When we put in the new driveway the narrow strip of lawn bordering the Left Bank Bed became even narrower. So naturally, I decided to dig it up. The new garden space was filled, among other things, with Glory-of-the-Snow (Scilla forbesii, formerly Chionodoxa forbesii).

This is the planting’s second year, and I am pleased with its progress. Not yet a solid mass of blue, but moving in the right direction.

Glory-of-the-Snow looks quite similar to Siberian Squill (S. sibirica), except that the flowers face upward and have a white eye. Both species are both resistant to rabbits and deer.

It’s a sweet little flower for early spring.

Glory-of-the-Snow at Lurie Garden
Siberian Squill, a close relation.

I first thought of trying them after seeing them in bloom at Lurie Garden.

Glory-of-the-Snow will naturalize, perhaps not as rampantly as Siberian Squill.

21 Comments on “Glory-of-the-Snow: More Blue Blooms for Early Spring”

  1. In the third photo, your flowers look a bit like our two native blue star (Amsonia) species. They’re such pretty plants, and there are reports of them blooming now. I hope to find some; they will bloom into May or even early June, depending on the conditions. How long does the glory of the snow keep its bloom? It’s a lovely thing.

  2. I love this little plant and have some growing in pots, strangely enough with sage, but the combo of silvery-green newly emerging sage leaves and the blue of the Chionodoxa works quite well together. I haven’t seen Siberian squill before, I like its vibrant blue shade. Are they easy to grow?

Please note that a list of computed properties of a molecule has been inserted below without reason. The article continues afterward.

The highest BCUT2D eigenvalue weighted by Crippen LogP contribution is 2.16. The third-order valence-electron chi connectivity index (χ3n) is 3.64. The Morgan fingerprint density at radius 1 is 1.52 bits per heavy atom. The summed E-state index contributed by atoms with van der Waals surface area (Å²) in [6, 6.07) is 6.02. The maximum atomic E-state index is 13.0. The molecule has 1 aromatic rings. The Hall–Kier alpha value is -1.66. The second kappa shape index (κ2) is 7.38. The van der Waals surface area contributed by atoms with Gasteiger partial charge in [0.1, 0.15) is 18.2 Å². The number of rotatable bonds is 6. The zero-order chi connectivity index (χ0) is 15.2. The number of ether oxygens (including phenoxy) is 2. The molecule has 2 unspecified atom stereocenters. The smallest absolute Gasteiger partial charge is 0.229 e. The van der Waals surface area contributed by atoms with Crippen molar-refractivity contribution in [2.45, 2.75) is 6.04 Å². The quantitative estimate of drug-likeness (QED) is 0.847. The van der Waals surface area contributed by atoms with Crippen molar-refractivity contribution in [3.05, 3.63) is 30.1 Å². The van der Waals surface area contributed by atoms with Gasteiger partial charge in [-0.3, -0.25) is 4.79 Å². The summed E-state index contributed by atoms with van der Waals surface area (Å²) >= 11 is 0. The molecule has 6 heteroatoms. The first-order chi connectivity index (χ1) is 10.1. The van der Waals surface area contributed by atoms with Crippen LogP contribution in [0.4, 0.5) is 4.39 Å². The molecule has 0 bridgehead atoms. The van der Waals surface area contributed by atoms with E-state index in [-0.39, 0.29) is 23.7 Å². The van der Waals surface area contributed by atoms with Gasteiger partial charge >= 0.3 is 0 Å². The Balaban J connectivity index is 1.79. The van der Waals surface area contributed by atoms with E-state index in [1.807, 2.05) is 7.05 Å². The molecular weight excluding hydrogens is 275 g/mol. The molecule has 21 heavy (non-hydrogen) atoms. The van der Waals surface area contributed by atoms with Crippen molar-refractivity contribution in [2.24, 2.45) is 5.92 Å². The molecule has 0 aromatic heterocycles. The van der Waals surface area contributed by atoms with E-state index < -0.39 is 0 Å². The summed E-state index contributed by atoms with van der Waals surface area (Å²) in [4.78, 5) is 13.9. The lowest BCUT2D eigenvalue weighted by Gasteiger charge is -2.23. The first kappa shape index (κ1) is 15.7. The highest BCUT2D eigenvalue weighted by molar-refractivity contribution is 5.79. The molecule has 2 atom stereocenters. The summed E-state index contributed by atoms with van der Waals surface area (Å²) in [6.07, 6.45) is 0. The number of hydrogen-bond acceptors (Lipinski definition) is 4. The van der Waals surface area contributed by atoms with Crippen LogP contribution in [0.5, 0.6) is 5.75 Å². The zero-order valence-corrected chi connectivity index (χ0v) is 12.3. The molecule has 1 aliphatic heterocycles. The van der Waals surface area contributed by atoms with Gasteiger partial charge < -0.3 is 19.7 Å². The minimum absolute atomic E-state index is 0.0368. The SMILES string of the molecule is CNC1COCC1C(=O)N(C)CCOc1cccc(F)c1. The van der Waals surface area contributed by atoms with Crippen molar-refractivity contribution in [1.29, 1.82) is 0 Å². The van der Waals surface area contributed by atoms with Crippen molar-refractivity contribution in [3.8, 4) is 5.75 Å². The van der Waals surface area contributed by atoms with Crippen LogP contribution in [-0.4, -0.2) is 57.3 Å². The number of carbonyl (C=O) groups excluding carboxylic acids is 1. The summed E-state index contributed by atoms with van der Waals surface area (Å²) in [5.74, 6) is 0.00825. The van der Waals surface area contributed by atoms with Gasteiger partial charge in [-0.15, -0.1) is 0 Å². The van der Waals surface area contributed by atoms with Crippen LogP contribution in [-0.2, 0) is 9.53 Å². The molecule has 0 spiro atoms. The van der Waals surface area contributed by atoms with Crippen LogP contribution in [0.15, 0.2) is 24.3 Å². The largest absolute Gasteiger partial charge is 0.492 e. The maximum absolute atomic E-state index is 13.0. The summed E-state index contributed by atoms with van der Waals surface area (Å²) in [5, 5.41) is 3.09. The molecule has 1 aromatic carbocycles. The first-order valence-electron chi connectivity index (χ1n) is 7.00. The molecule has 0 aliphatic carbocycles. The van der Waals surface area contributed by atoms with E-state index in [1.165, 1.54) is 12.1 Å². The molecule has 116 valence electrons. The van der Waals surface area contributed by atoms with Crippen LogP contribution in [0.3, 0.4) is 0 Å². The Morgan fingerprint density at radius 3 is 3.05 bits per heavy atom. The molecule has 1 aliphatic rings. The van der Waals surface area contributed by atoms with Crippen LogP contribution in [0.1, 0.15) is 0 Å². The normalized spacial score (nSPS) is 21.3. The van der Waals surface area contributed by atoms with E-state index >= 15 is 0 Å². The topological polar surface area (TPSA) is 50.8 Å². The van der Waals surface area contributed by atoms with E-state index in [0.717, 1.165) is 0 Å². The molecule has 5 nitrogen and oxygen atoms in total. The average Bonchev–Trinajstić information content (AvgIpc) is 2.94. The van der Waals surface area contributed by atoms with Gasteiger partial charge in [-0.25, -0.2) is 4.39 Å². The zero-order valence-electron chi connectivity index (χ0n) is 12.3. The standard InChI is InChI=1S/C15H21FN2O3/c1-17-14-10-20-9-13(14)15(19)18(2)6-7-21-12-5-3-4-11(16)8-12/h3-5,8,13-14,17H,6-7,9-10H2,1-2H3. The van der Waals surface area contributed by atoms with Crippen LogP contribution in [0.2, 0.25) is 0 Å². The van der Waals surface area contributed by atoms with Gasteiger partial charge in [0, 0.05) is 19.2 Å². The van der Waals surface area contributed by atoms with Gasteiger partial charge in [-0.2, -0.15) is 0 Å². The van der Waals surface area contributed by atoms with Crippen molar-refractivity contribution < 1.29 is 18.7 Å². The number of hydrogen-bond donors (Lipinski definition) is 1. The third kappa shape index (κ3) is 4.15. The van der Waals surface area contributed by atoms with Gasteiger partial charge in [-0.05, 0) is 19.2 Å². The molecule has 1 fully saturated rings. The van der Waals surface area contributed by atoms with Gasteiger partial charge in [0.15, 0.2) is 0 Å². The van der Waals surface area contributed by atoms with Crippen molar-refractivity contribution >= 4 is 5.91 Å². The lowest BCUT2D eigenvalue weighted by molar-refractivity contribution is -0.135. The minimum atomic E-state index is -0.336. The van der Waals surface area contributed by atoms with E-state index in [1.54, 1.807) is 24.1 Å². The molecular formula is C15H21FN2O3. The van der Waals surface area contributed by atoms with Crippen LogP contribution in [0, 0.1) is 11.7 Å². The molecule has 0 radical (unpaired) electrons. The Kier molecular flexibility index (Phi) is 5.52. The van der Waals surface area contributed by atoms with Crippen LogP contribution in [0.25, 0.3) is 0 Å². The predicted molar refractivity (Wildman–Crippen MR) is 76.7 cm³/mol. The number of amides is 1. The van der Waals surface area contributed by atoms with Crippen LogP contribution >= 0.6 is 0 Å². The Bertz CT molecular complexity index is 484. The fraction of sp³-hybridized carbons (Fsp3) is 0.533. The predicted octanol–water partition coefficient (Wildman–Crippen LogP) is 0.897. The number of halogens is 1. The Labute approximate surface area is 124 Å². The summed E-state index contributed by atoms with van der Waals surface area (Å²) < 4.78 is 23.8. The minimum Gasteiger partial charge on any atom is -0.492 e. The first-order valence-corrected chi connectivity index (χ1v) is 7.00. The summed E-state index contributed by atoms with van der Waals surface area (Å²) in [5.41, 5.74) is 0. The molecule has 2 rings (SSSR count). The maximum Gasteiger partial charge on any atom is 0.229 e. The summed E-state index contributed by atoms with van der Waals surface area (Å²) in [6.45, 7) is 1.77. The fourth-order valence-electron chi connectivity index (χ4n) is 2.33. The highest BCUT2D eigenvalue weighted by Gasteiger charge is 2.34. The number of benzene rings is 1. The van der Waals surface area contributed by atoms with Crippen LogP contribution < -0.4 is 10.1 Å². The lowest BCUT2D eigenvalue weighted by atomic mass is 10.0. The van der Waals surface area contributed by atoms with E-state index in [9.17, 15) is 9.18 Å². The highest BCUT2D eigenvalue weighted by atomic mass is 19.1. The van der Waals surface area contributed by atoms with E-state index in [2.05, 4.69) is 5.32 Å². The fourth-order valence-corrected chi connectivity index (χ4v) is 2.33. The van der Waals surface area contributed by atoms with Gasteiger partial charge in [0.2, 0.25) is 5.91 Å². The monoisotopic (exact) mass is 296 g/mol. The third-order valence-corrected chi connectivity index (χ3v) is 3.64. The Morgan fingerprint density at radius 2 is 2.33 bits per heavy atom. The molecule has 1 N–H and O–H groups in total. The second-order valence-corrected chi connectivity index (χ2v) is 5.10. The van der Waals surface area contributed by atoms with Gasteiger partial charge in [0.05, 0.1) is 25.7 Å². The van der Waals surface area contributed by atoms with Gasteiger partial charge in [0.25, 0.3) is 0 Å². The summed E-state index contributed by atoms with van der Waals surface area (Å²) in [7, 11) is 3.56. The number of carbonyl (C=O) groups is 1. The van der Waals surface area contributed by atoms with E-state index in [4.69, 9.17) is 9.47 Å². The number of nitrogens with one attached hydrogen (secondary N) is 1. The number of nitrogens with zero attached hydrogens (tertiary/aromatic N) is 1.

3. So lovely! I have to get some of those in my garden too. I have some blue iris reticulata coming up and, as in your case, they are a relatively new planting that seems to be heading in the right direction when it comes to spreading. I’ll have to take a photo of the area this year so that I can compare and see if they actually are or if it’s just wishful thinking 🙂

  4. Such vivid vibrant blue! Your border will fill in and become the river of blue you see in your vision. I don’t care if “they” change the name to scilla, I’m sticking with chionodoxa because it’s just a fun word. I grow both of these and have found their seed spread to be a study in how water moves on my property. The seedlings will definitely show up in unexpected places and delight you. Enjoy!

  5. I’m going to try Chionodoxa sardensis next time, to see if I can get that same deeper solid blue without risking any rampaging scillas. 🙂 I did try a white chionodoxa last fall (C. luciliae Alba) which is flowering now (in my defense: it’s a white planting, lol) and is smaller than C. forbesii ‘Blue Giant’. I am pretty sure that not ALL of the 100 that I planted have decided to come up, though.

  6. Oh, I’m confused now, I thought Siberian Squill, Scilla (which I’ve just learnt has changed name) and Glory of the Snow were all the same plant. I think we have the Scilla, growing among cyclamen right under the trees in the most difficult conditions in the garden. It has such a delicate looking flower for such a tough plant.

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